ATHENS: Thousands of Greek students staged sit-ins and demonstrated in Athens and other cities Friday to demand justice for the victims of the country's worst train tragedy.

In the capital, some 2,000 people gathered in the city centre to protest failures by successive governments to improve rail network safety, despite close calls in past years.

The protesters -- most of them university students of similar ages to the crash victims -- were to head also to the headquarters of the train's operating company Hellenic Train.

“They were young like ourselves,“ Aphrodite, a 20-year-old biology student told AFP during the Athens protest.

Another protester, Maria Psacheli, said her own child was a frequent traveller on the same route to go to university.

“I’m thinking of the victims’ families,“ she said with tears in her eyes.

Similar protests were to be held in Larissa -- near the site of the disaster -- Thessaloniki, Patras and other cities.

A message attributed to a young victim's mother -- 'Text me when you get there' -- is on banners carried by the demonstrators, and has appeared prominently as a protest slogan in past days.

Many protesters carried black flags.

Many unaccounted for

At least 57 people died Tuesday when a passenger train collided with a freight train just before midnight, after running on the same track for several kilometres.

There were over 350 people on board the passenger train and many are still unaccounted for.

Most of the victims were students in their 20s returning from a long weekend.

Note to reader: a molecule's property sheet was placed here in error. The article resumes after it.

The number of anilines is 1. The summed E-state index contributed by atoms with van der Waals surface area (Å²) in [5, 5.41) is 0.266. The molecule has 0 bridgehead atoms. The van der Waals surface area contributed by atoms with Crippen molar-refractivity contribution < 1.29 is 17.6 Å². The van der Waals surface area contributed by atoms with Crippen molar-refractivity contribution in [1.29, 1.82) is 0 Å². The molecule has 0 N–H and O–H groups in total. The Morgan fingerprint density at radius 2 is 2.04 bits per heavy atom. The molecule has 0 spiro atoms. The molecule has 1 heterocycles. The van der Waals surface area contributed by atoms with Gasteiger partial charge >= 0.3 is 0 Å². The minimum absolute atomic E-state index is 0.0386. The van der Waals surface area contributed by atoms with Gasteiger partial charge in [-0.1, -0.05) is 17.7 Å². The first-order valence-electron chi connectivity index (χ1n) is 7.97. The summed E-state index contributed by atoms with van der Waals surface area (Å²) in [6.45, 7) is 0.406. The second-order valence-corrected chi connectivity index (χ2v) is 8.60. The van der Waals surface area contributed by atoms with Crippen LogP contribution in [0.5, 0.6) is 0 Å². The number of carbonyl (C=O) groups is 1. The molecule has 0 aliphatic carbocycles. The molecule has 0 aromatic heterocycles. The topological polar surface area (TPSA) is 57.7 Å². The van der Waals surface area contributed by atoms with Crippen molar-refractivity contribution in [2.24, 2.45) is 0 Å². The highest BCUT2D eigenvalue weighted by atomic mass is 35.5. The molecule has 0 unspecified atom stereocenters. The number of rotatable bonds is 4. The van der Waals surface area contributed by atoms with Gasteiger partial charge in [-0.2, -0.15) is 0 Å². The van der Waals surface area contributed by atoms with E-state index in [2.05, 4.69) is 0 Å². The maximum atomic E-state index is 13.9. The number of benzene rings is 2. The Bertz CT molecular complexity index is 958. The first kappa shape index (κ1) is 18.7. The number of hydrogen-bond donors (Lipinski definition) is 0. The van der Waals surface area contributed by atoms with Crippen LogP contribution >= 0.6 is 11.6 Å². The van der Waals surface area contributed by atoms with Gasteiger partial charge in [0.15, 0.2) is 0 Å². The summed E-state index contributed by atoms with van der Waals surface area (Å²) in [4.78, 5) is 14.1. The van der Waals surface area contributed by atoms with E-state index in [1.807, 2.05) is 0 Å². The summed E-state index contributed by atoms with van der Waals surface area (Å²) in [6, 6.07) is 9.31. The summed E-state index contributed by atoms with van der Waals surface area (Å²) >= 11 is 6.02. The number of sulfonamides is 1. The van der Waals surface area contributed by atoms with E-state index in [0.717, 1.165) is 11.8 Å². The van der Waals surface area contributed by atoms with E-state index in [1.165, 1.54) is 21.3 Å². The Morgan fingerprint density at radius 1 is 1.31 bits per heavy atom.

Students and pupils were staging sit-ins in over two dozen university faculties and schools around the country.

Black sheets were draped at the entrances of several universities.

In Larissa, white roses were thrown at the tracks of the local train station.

The Larissa station master on duty at the time of the disaster has been arrested and charged with negligent homicide.

He has accepted partial responsibility for failing to reroute the trains, and faces a possible life sentence if convicted.

But train unionists note that safety problems on the Athens-Thessaloniki railway line had been known for years.

Safety systems on the line are still not fully automated, five years after the state-owned Greek rail operator Trainose was privatised and sold to Italy's Ferrovie Dello Stato Italiane and became Hellenic Train.

“I knew that line was not safe... I was always afraid to take the train,“ Aphrodite said.

A bomb threat made against the company on Friday was found to be a hoax. - AFP